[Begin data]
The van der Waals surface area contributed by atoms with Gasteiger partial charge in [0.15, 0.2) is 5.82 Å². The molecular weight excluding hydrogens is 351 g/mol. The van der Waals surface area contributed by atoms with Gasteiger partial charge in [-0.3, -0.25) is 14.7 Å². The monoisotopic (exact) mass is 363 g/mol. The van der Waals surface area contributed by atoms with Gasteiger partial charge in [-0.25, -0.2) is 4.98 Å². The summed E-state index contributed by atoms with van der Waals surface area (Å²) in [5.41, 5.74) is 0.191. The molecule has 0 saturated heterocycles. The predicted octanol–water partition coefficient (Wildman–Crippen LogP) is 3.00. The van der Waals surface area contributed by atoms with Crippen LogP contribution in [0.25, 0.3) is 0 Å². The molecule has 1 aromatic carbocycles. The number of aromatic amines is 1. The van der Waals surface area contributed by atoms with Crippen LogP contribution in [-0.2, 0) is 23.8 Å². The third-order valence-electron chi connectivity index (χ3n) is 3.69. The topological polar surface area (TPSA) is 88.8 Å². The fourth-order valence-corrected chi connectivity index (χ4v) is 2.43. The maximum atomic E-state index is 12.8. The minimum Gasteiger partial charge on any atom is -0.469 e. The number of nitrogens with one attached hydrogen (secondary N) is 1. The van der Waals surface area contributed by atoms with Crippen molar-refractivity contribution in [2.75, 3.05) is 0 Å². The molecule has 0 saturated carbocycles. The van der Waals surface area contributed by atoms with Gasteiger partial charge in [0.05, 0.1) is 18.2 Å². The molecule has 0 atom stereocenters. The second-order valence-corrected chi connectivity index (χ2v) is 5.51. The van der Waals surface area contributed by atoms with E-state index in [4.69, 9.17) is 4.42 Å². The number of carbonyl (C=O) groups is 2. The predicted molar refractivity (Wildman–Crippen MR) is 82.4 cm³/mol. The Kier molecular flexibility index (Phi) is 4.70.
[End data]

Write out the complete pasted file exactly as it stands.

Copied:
The van der Waals surface area contributed by atoms with Gasteiger partial charge in [0.15, 0.2) is 5.82 Å². The molecular weight excluding hydrogens is 351 g/mol. The van der Waals surface area contributed by atoms with Gasteiger partial charge in [-0.3, -0.25) is 14.7 Å². The monoisotopic (exact) mass is 363 g/mol. The van der Waals surface area contributed by atoms with Gasteiger partial charge in [-0.25, -0.2) is 4.98 Å². The summed E-state index contributed by atoms with van der Waals surface area (Å²) in [5.41, 5.74) is 0.191. The molecule has 0 saturated heterocycles. The predicted octanol–water partition coefficient (Wildman–Crippen LogP) is 3.00. The van der Waals surface area contributed by atoms with Crippen LogP contribution in [0.25, 0.3) is 0 Å². The molecule has 1 aromatic carbocycles. The number of aromatic amines is 1. The van der Waals surface area contributed by atoms with Crippen LogP contribution in [-0.2, 0) is 23.8 Å². The third-order valence-electron chi connectivity index (χ3n) is 3.69. The topological polar surface area (TPSA) is 88.8 Å². The fourth-order valence-corrected chi connectivity index (χ4v) is 2.43. The maximum atomic E-state index is 12.8. The minimum Gasteiger partial charge on any atom is -0.469 e. The number of nitrogens with one attached hydrogen (secondary N) is 1. The van der Waals surface area contributed by atoms with Crippen molar-refractivity contribution in [2.75, 3.05) is 0 Å². The molecule has 0 saturated carbocycles. The van der Waals surface area contributed by atoms with Gasteiger partial charge in [0.05, 0.1) is 18.2 Å². The molecule has 0 atom stereocenters. The second-order valence-corrected chi connectivity index (χ2v) is 5.51. The van der Waals surface area contributed by atoms with E-state index in [4.69, 9.17) is 4.42 Å². The number of carbonyl (C=O) groups is 2. The predicted molar refractivity (Wildman–Crippen MR) is 82.4 cm³/mol. The Kier molecular flexibility index (Phi) is 4.70.